31 January 2013

Sea level's climate time scale

My 'reality-based decision making' post prompted a comment asking for my thoughts about sea level rise, which is more than sufficient excuse to turn to that.  An additional excuse is that it provides a chance to look at how to decide climate time scales for something other than temperatures.  For global mean temperature trends, I found that you need 20-30 years to determine a climate trend.  We'll see that it is 40-60 years, 60 for preference, for sea level.

My starting point for data was the University of Colorado sea level group.  They provide satellite data back to late 1992.  High quality data, but only for a short period of time.  If global sea level's time scales are like global mean temperature's, then it's only just gotten long enough to provide a climate number.  Fortunately they list links to other sea level groups, including the Permanent Service for Mean Sea Level.  They have three global reconstructions available.  I'll take this one -- published in the scientific literature as: Recent global sea level acceleration started over 200 years ago?", Jevrejeva, S., J. C. Moore, A. Grinsted, and P. L. Woodworth (2008), Geophys. Res. Lett., 35, L08715, doi:10.1029/2008GL033611 -- on the grounds that it covers the longest time period and has the most recent literature publication date.  It will be a good project for a reader to see if the conclusions here change, and how, if you use one of the others instead.

My starting point with any data is, plot it and start to get a sense of what we're looking at.  This includes not to draw lines between data points, as the lines can mislead me as to what's going on.  Try it some time.  The lines typically make the data look much smoother than they do if you leave them off.  That's not always a help, as it can push you to thinking that you have a significant relationship that you don't.  Anyhow, the first plot of the 300 years of data is:

Two things seem obvious from this figure.  First, the data before about 1880 have a lot more scatter than the more recent data.  Second, the change in sea level is markedly more rapid in the more recent half than the first half.  Read the paper for the discussion of the change in rise, how confident you can be that it's truly different and not just a matter of noisy data, and so forth.

For our purposes, I'll start with 1880, same as the NCDC global temperature record, and look from there for the climate time scale on sea level.  The straightforward plot of the data is now:
This is markedly better-behaved.  Looking.  But it also puts me in mind of an old post of mine on climate normals using cumulative sums, where Tamino observed at his blog that there are distinct problems with using cumulative sums.  I didn't/don't think that his concerns truly applied to my application then, and you can follow that up in some update articles I wrote later (links in updates at the end of the article.)  But here ... I'm more concerned about those issues.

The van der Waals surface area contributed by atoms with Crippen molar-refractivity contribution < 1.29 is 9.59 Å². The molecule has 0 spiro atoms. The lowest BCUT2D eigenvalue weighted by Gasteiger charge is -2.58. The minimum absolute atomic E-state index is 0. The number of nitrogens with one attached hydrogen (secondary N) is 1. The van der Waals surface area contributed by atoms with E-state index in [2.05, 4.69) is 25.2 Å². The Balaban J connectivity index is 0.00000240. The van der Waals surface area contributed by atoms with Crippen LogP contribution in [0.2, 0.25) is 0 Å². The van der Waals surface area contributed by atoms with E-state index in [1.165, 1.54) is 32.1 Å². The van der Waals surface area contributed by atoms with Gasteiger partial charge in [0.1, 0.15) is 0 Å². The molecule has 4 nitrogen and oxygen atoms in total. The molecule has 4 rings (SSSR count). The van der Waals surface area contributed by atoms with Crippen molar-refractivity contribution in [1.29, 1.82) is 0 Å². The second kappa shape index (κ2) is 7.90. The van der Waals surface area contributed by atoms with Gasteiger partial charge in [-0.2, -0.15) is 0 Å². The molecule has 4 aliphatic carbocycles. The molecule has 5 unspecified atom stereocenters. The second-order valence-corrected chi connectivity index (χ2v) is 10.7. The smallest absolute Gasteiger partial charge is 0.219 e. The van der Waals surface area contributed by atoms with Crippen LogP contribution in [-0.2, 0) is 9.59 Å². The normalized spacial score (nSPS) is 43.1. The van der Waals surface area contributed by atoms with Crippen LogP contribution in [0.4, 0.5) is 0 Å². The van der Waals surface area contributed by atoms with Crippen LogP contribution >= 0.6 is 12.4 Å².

Sea level is the cumulative sum of changes in sea level.  When you get to calculus, you'll find the term is sea level is the integral of sea level change, or, equally, sea level change is the first derivative of sea level itself.  Physically, we're not so much concerned with sea level itself, at least in the sense of how many meters from the top of the ocean to the center of the earth.  We're more concerned with the change -- if sea level gets to be higher than it used to be, it can drown ports, amplify flooding from storm surge, and so forth.  As we eyeball the data above, we see that there's a strong general trend towards higher sea level.  On the other hand, if we look very closely, we see that there are some large changes year to year above and below the main body of the trend.

Since, again, eyeballs can be fooled, let's do the more direct thing and compute how much sea level changed from one year to the next and plot that:
Whew!  This is some serious scatter!  The average is 1.9 mm/year over the 123 years (1880-2002) of the record.  But in any given year, the rate can easily be 5 times that -- either as a rise or a fall.  (The standard deviation is 9.2 mm/year.)  This suggests (an exercise left to the reader*) a time scale of about 60 years for looking at sea level's climate.

I'll return, though, to my simple approach of looking for a time period around which the estimates of trend don't change much as you change the length of the period.  Below are figures for trends ending in 2002, starting from the noted year (working with the whole time series now, not just the recent segment), and for trends ending in 1940 (from 1700-1939) or starting from 1940 (ending in the noted year).

It's no challenge to see that within 20 years of the year we reference, the trends are wildly variable and sensitive to just how long a time period you take.  So anything less than 20 years needs some much more sophisticated analysis methods than I'm using on this blog.  (You'll see some examples of what more sophisticated means when you hit the scientific literature.)  To get some more or less consistent trend estimates, you need 40-60 years of global sea level data.  60 for preference, according pretty well, even though it didn't have to, with the estimate above from mean vs. standard deviation.

In some of my fooling around with the data, there was some eyeball suggestion of a 60-ish year cycle in sea level change.  That encouraged me to look to the scientific literature for whether a 60-ish year cycle has been noticed as a possibility already.  The answer is yes, and it appears to be even more complex than this simple analysis would suggest.  See Is there a 60 year oscillation in global mean sea level?, also at the University of Colorado sea level group's page.

If there's a strong possibility of 60 year cycle in the data, then you definitely want to average over the 60 years.  My simple fooling around with it suggested that the magnitude of the cycle is about 20 mm, with recent years having been at the bottom of the cycle. That would suggest that using only simple analysis of the data for recent years would be leading to sizeable underestimates of sea level rates of change. As the scientific literature is already suggesting the rate of sea level rise has been increasing, that's not comforting news.